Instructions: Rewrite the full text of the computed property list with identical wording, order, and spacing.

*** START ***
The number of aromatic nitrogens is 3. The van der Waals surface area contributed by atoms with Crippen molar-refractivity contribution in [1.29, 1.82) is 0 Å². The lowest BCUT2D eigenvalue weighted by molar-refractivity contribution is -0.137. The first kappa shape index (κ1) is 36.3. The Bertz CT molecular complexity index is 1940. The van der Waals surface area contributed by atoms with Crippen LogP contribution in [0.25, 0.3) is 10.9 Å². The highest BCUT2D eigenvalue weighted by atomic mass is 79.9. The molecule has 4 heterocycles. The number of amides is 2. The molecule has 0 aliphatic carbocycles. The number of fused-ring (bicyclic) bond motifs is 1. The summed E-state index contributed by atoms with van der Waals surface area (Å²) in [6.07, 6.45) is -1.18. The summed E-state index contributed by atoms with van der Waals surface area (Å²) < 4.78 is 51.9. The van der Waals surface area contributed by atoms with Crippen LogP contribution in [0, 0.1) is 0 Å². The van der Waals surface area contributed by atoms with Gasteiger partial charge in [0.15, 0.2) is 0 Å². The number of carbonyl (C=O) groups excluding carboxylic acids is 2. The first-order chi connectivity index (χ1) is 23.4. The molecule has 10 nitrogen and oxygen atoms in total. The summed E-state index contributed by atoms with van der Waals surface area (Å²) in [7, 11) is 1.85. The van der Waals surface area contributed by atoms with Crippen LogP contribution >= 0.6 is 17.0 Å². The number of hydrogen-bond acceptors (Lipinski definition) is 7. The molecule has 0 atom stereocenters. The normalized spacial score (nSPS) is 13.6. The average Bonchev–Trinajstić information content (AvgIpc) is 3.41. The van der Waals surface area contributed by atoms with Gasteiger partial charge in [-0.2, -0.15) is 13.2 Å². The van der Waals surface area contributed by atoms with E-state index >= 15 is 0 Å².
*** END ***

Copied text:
The number of aromatic nitrogens is 3. The van der Waals surface area contributed by atoms with Crippen molar-refractivity contribution in [1.29, 1.82) is 0 Å². The lowest BCUT2D eigenvalue weighted by molar-refractivity contribution is -0.137. The first kappa shape index (κ1) is 36.3. The Bertz CT molecular complexity index is 1940. The van der Waals surface area contributed by atoms with Crippen LogP contribution in [0.25, 0.3) is 10.9 Å². The highest BCUT2D eigenvalue weighted by atomic mass is 79.9. The molecule has 4 heterocycles. The number of amides is 2. The molecule has 0 aliphatic carbocycles. The number of fused-ring (bicyclic) bond motifs is 1. The summed E-state index contributed by atoms with van der Waals surface area (Å²) in [6.07, 6.45) is -1.18. The summed E-state index contributed by atoms with van der Waals surface area (Å²) < 4.78 is 51.9. The van der Waals surface area contributed by atoms with Crippen LogP contribution in [0, 0.1) is 0 Å². The van der Waals surface area contributed by atoms with Gasteiger partial charge in [0.15, 0.2) is 0 Å². The number of carbonyl (C=O) groups excluding carboxylic acids is 2. The first-order chi connectivity index (χ1) is 23.4. The molecule has 10 nitrogen and oxygen atoms in total. The summed E-state index contributed by atoms with van der Waals surface area (Å²) in [7, 11) is 1.85. The van der Waals surface area contributed by atoms with Crippen LogP contribution >= 0.6 is 17.0 Å². The number of hydrogen-bond acceptors (Lipinski definition) is 7. The molecule has 0 atom stereocenters. The normalized spacial score (nSPS) is 13.6. The average Bonchev–Trinajstić information content (AvgIpc) is 3.41. The van der Waals surface area contributed by atoms with Gasteiger partial charge in [-0.2, -0.15) is 13.2 Å². The van der Waals surface area contributed by atoms with E-state index >= 15 is 0 Å².